2.2.3Characterization techniques

Morphology, diameters and structure of the BCNTs were studied by FEI Technai G2-20X Twin high-resolution transmission electron-microscopy (HRTEM) operating at an accelerating voltage of 200kV and Philips CM 10 (100kV) transmission electron-microscopy (TEM). The purity (carbon content) of the carbon nanotube sample was measured by thermogravimetric analysis (TGA), by using of Netzsch Tarsus TG 209 thermo-microbalance. Nitrogen (4.5) and oxygen (5.0) mixture was applied as oxidative atmosphere in the TGA measurements. The flow rate was set to 6mlmin−1 and 14mlmin−1, for the oxygen and nitrogen, respectively. The heating rate was 10°Cmin−1, in the 35–800°C temperature range. The sample preparation was carried out by dropping from aqueous suspension of the samples onto a copper grid (300 Mesh, only carbon from Ted Pella). The binding-type of incorporated nitrogen atoms was studied by SPECS X-ray photoelectron spectroscopy (XPS) with Phoibus 150 MCD nine analyzer.

The frictional properties of carbon nanotube loaded bearing grease were measured by a Basalt-N2 equipment, where Cr6 steel plate and a steel cylinder with 6mm diameter and 16mm length was used as substrate and counter material. During the measurement 250 cycles was performed at room temperature by applying 5N load, 60MPa contact pressure and 20mm/s maximum sliding speed. The applied load (Fn), and tangential force (Ft) was used to calculate the coefficient of friction by using an Ft/Fn formula.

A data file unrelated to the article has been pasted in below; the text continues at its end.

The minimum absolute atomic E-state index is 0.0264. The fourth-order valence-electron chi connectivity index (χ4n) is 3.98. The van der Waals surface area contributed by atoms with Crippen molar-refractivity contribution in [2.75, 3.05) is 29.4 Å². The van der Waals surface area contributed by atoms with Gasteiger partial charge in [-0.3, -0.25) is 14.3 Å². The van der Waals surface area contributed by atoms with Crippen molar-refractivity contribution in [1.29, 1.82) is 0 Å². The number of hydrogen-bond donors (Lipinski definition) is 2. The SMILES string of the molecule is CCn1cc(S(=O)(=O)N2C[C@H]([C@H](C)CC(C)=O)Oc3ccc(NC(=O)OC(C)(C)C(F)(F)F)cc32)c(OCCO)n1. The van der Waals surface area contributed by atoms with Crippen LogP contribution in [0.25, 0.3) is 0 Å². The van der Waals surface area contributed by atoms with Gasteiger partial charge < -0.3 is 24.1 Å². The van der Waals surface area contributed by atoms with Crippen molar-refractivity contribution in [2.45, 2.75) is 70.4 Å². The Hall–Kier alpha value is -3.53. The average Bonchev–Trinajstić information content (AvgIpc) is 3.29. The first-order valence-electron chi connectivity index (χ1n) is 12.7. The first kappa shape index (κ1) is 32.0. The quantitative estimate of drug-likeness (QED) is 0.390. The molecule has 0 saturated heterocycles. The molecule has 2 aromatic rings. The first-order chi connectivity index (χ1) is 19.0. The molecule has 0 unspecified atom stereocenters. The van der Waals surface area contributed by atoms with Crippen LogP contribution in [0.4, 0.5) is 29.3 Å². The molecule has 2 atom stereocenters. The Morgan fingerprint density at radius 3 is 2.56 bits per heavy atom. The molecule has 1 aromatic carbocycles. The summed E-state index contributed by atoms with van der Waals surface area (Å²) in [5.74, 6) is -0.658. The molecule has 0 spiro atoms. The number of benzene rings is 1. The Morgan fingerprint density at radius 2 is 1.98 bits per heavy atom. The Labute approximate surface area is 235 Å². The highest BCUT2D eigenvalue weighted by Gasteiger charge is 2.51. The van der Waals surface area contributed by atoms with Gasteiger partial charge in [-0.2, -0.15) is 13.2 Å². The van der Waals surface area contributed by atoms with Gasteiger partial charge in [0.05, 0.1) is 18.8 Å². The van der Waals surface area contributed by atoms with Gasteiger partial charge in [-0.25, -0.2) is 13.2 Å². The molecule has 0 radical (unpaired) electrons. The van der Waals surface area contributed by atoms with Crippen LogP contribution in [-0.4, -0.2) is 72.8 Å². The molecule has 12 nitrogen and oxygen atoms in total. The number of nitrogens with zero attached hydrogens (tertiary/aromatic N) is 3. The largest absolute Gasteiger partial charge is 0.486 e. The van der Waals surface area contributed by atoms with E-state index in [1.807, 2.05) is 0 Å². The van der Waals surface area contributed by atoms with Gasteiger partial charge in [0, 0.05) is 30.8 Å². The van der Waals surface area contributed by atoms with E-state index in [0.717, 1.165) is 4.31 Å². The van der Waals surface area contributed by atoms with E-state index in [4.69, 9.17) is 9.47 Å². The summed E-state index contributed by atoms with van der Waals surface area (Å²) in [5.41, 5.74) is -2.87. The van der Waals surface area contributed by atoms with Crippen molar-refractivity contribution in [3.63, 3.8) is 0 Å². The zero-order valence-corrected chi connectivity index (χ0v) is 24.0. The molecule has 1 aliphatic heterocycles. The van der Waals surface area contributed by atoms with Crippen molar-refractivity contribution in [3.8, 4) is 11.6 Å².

The dropping points of the greases were measured based on the ASTM D566 – 17 standard. The test tube was placed in a silicone oil bath which was heated at a rate of 5–6°C per minute, while being stirred.

The electrical conductivity was determined in stationary state by applying Orion Versa Star Pro conductivity meter (Thermo Scientific).

For the friction and electrical conductivity measurements, 100mg grease sample was loaded in single row radial ball bearing (608 LBnV; OD: 22mm). The conductivity of greases in the ball bearings during operation was determined at 2000min−1 rotational speed by using an in-house developed system (Fig. 1).

Fig. 1.

In-house developed system to determine electrical conductivity and torque friction of greases in ball bearings.

(0.06MB).

A CompactRIO (NI cRIO-9031) was used to control the measurement procedure. The system is equipped with a constant current source (NI-9265), a high precision analog input module (NI-9219) and a digital I/O module (NI-9403). The procedure was carried out by using a pair of bearings (608LB). The original lubricant was replaced with the tested mixture, using a new pair of bearings for each test.